Transvulcania Ultra Marathon
Transvulcania 2015 (Photos after all the writing)
Having done the Transalpine (2012) and TransGrancaneria (2013), I should have been weary of entering theTransvulcania, trans now being synonymous with ‘painful’ or ‘sever discomfort’. With 44 miles and 4200meters of climb I didn’t expect it to be too bad but I really underestimated it – as the opening race for the Skyrunning World Series it is really really tough.
I’ve never ran on volcanic soil/ ash / rock and it’s quite like a moon scape at times, but despite its harshness (it’s like coral, you don’t want to fall on it) it’s stunningly beautiful, particularly 2400m up.
If you have heard about the legendary Transvulcania crowd support, I can confirm it really is as good as people say. Thanks to all of the supporters and especially those who went the even further mile, providing cold water, cold fruit, cold beer(!) and so forth, it’s a great day out! And I really recommend the race.
My comedy list of ailments during the day included cramp in my toes (yes my toes!!), cramp in almost every leg muscle, sunburn, sore feet (from all the sand In my shoes), I really could go on, unfortunately my body’s damage report machine was damaged.
Also can’t finish without a little thanks to some friends I made out there:
– Phil and Rupert who offered me a lift and who after meeting some Romanians formed an amazing Mexican wave station for the vertical k race! I haven’t repaid them yet for the kind lift home either from bib pick up – but will repay that one day I’m sure.
– Dovid who three miles to the finish came to the rescue with salt tablets. Legend. (And who also was so desperate for energy drink at one point admitted drinking the dregs of a used Poweraid bottle that had been in the sun too long!!) – gross 🙂
– Ash, who I understand suffered from the heat yet had a sleep(?) at the top and then relentlessly carried on to finish. Amazing effort.
I’ll get onto the photos shortly, but in case helpful, here is a little checklist I recommend you consider if running it yourself:
– If you are taking the free bus to the start (you probably will) there is a two hour wait at the lighthouse. Take an old throw away jumper, extra foil blanket etc (and dispose sensibly, obviously). It is chilly.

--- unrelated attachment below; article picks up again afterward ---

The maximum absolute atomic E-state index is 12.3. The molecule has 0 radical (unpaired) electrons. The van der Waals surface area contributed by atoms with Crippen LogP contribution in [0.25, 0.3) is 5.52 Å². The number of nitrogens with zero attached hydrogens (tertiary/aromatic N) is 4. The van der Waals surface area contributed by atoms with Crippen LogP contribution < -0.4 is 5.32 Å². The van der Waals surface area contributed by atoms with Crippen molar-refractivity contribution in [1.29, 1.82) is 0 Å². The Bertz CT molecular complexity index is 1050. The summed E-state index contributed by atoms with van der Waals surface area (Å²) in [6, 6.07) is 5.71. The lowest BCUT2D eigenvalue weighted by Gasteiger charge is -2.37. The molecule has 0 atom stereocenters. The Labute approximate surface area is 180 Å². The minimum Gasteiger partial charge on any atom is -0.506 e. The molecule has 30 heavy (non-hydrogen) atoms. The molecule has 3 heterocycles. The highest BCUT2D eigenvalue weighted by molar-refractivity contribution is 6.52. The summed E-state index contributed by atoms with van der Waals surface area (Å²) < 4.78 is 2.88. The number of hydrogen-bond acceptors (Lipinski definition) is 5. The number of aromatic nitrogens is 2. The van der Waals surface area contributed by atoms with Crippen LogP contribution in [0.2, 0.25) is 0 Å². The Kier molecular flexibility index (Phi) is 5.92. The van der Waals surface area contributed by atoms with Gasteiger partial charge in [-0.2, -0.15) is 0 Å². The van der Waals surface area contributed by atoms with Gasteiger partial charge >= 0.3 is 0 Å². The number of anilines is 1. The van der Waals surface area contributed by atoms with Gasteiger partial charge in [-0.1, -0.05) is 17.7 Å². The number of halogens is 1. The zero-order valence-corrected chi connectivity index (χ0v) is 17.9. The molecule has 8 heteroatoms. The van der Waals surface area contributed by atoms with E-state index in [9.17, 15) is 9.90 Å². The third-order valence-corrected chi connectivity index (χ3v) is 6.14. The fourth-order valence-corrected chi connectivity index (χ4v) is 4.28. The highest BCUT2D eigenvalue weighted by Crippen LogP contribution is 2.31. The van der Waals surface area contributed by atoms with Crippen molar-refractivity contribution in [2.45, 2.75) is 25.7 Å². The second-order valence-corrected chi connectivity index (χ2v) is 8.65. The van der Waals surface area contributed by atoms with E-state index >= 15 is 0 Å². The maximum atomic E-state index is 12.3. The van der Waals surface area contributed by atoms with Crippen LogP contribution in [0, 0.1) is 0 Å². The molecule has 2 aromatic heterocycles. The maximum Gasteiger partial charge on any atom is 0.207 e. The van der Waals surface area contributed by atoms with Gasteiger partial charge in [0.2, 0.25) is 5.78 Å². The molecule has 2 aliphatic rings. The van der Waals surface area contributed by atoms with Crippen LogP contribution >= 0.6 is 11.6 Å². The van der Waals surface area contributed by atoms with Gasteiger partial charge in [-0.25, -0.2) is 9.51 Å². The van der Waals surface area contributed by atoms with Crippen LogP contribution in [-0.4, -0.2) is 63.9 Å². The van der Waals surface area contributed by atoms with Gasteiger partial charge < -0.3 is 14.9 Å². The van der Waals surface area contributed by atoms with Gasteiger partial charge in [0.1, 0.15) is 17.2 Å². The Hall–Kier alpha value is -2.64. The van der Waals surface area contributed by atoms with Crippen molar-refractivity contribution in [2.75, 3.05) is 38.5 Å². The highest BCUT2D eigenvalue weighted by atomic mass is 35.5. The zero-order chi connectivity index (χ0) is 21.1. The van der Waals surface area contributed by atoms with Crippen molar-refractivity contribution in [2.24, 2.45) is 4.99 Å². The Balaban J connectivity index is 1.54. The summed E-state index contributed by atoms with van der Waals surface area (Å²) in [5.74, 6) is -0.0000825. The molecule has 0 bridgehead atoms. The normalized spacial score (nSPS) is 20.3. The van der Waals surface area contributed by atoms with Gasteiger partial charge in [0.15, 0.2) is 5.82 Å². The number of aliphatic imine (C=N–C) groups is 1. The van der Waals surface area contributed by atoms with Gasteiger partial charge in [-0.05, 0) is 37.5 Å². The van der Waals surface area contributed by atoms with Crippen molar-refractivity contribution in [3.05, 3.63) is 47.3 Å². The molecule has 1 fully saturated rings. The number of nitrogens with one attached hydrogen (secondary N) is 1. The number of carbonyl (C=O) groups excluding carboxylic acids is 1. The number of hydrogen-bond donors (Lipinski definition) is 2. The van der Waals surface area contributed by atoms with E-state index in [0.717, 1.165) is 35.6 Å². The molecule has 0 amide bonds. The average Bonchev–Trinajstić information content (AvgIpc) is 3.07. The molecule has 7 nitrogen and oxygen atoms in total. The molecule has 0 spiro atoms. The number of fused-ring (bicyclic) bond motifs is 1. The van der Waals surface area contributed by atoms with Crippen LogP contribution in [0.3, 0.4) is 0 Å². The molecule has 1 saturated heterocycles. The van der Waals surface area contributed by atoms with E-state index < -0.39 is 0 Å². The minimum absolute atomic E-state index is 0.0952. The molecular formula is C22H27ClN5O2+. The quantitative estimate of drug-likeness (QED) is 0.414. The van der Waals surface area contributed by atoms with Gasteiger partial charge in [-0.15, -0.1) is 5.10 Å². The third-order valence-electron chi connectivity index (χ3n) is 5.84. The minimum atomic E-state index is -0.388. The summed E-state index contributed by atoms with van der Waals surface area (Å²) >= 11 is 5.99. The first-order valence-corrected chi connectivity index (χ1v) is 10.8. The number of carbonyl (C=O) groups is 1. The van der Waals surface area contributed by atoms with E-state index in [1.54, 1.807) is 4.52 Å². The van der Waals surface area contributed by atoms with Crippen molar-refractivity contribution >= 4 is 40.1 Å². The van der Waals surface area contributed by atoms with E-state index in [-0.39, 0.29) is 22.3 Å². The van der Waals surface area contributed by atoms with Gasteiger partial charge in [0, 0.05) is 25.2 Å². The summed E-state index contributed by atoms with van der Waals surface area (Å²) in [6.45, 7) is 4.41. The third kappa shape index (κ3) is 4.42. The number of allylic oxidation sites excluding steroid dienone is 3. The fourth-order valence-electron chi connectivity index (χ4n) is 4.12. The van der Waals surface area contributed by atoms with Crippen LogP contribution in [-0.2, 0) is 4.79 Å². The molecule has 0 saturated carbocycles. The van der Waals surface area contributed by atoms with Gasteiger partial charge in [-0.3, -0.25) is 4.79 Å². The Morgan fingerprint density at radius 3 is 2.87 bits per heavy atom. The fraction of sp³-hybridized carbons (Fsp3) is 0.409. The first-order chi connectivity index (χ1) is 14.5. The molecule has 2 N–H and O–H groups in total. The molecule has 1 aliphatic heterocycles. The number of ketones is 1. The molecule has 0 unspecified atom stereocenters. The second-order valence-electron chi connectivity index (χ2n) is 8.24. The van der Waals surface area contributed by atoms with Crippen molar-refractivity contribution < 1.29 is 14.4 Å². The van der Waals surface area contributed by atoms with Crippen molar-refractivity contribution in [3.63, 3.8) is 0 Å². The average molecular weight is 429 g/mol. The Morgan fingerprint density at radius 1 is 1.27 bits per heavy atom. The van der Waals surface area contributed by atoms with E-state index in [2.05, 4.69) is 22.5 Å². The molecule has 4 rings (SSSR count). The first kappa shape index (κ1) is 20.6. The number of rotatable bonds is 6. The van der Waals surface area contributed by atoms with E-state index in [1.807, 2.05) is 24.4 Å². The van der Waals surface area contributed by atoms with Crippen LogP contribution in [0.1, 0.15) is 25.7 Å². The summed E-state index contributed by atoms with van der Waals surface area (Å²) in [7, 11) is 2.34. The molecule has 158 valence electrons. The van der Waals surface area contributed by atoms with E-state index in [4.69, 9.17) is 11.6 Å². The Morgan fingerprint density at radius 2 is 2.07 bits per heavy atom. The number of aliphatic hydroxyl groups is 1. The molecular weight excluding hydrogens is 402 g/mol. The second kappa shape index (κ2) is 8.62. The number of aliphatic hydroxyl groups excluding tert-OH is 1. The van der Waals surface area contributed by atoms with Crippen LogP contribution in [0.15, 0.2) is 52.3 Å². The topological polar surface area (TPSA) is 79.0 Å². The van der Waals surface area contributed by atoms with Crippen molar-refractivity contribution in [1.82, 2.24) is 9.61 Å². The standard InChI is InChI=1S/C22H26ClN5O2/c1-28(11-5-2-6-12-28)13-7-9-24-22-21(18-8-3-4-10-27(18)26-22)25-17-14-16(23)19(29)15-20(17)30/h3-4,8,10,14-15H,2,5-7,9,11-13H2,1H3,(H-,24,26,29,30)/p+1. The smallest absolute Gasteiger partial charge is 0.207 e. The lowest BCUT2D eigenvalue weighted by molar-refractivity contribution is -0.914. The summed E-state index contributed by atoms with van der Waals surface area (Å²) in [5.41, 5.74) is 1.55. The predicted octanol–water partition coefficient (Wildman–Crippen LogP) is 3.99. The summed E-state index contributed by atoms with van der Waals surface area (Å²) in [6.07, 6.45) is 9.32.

– The start line. There is massive congestion. Massive. It’s actually fascinating and funny to witness. Whilst it’s never good to run off too fast at the start (particularly uphill) I did to avoid a little bit of this backlog. And it’ll still be a fight, there is only space for two people wide. You’ll be tempted to go off to the side of the trail to over take but don’t, it’s like sinking sand and your only inviting more sand in your shoes which you don’t want. It’s only about 1 or 2k before the path widens.
– Take food, you need to start eating early, just a little. Food stations are not until aid station three and the climbs are very long and you’ll be hungry early. Food at the aid stations are otherwise plentiful and an awesome experience (see photos below).
– Salt. Take some. It’s gross but you’ll need it. I saw a lot of people suffering badly with cramps
– The Start, finish (/ bib collection), and vertical k are all in different places. Plan your accommodation to match your preference. I recommend staying in their partner hotel (H10 near the airport in 2015, which was very nice), as its full of runners and you’re most likely to find others wanting to share a taxi.
– Public transport. Your on holiday, don’t waste time with public transport if you’re only there for a short ‘holiday’ The public bus involve 1 long change and its slower.
– Say thank you to all the marshals and spectators, it’s hot for them too and they are there all day! It’s amazing the volume of local that are out supporting and I don’t mean just clapping, it’s a party!
Here are my photos. (If needed contact me firstname.lastname@example.org for the RAW files). Sad to say by the start of the long long descent I was feeling a little wobbly so I put the camera away in case I fell, so there is not much evidence of the huge 2400m descent … I suggest you head yourself to check that out 😉 …it’s also pretty tricky getting stable shots when running so excuse any blurry photos. Photos in reverse below, the last few being of the Transvulcania Vertical Kilometre with a few shots of Emelie Forsberg and Anna Frost.
Location: La Palma Island (technically Spain, but it’s just off the coast of Morocco)
Time: 12 hrs, 37 min
Position (354 of 1488 successful finishers)